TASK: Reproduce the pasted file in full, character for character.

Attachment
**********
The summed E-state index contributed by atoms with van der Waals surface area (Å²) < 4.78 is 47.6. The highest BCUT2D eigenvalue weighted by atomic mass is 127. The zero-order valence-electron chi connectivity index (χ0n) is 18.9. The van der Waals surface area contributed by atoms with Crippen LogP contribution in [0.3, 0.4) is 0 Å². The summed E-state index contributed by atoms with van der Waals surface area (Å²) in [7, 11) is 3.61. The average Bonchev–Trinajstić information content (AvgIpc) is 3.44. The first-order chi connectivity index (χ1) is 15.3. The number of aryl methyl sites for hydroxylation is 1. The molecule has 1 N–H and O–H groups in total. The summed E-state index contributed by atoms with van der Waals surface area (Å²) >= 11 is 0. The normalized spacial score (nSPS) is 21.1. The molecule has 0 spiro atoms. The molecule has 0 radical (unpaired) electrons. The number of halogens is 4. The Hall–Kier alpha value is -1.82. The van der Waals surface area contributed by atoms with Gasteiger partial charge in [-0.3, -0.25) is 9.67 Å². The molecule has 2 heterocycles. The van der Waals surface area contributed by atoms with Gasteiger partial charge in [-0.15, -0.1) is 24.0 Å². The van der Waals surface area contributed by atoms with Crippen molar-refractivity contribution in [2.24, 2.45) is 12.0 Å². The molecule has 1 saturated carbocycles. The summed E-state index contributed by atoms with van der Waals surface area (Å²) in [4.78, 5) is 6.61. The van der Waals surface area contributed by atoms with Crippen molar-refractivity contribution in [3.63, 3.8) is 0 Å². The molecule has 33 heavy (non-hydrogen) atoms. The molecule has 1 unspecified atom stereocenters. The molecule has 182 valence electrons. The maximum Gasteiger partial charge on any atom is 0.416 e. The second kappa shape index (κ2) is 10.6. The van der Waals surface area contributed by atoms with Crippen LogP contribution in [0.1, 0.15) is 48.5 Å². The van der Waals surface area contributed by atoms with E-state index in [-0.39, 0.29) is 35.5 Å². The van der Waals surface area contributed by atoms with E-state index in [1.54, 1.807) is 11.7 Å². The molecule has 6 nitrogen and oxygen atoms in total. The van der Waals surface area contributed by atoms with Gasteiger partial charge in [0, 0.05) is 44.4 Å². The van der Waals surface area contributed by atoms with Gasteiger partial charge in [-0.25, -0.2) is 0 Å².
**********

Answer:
The summed E-state index contributed by atoms with van der Waals surface area (Å²) < 4.78 is 47.6. The highest BCUT2D eigenvalue weighted by atomic mass is 127. The zero-order valence-electron chi connectivity index (χ0n) is 18.9. The van der Waals surface area contributed by atoms with Crippen LogP contribution in [0.3, 0.4) is 0 Å². The summed E-state index contributed by atoms with van der Waals surface area (Å²) in [7, 11) is 3.61. The average Bonchev–Trinajstić information content (AvgIpc) is 3.44. The first-order chi connectivity index (χ1) is 15.3. The number of aryl methyl sites for hydroxylation is 1. The molecule has 1 N–H and O–H groups in total. The summed E-state index contributed by atoms with van der Waals surface area (Å²) >= 11 is 0. The normalized spacial score (nSPS) is 21.1. The molecule has 0 spiro atoms. The molecule has 0 radical (unpaired) electrons. The number of halogens is 4. The Hall–Kier alpha value is -1.82. The van der Waals surface area contributed by atoms with Gasteiger partial charge in [-0.3, -0.25) is 9.67 Å². The molecule has 2 heterocycles. The van der Waals surface area contributed by atoms with Gasteiger partial charge in [-0.15, -0.1) is 24.0 Å². The van der Waals surface area contributed by atoms with Crippen molar-refractivity contribution in [2.24, 2.45) is 12.0 Å². The molecule has 1 saturated carbocycles. The summed E-state index contributed by atoms with van der Waals surface area (Å²) in [4.78, 5) is 6.61. The van der Waals surface area contributed by atoms with Crippen molar-refractivity contribution in [3.63, 3.8) is 0 Å². The molecule has 33 heavy (non-hydrogen) atoms. The molecule has 1 unspecified atom stereocenters. The molecule has 182 valence electrons. The maximum Gasteiger partial charge on any atom is 0.416 e. The second kappa shape index (κ2) is 10.6. The van der Waals surface area contributed by atoms with Crippen LogP contribution in [0.1, 0.15) is 48.5 Å². The van der Waals surface area contributed by atoms with E-state index in [-0.39, 0.29) is 35.5 Å². The van der Waals surface area contributed by atoms with E-state index in [1.54, 1.807) is 11.7 Å². The molecule has 6 nitrogen and oxygen atoms in total. The van der Waals surface area contributed by atoms with Gasteiger partial charge in [0, 0.05) is 44.4 Å². The van der Waals surface area contributed by atoms with Gasteiger partial charge in [-0.25, -0.2) is 0 Å².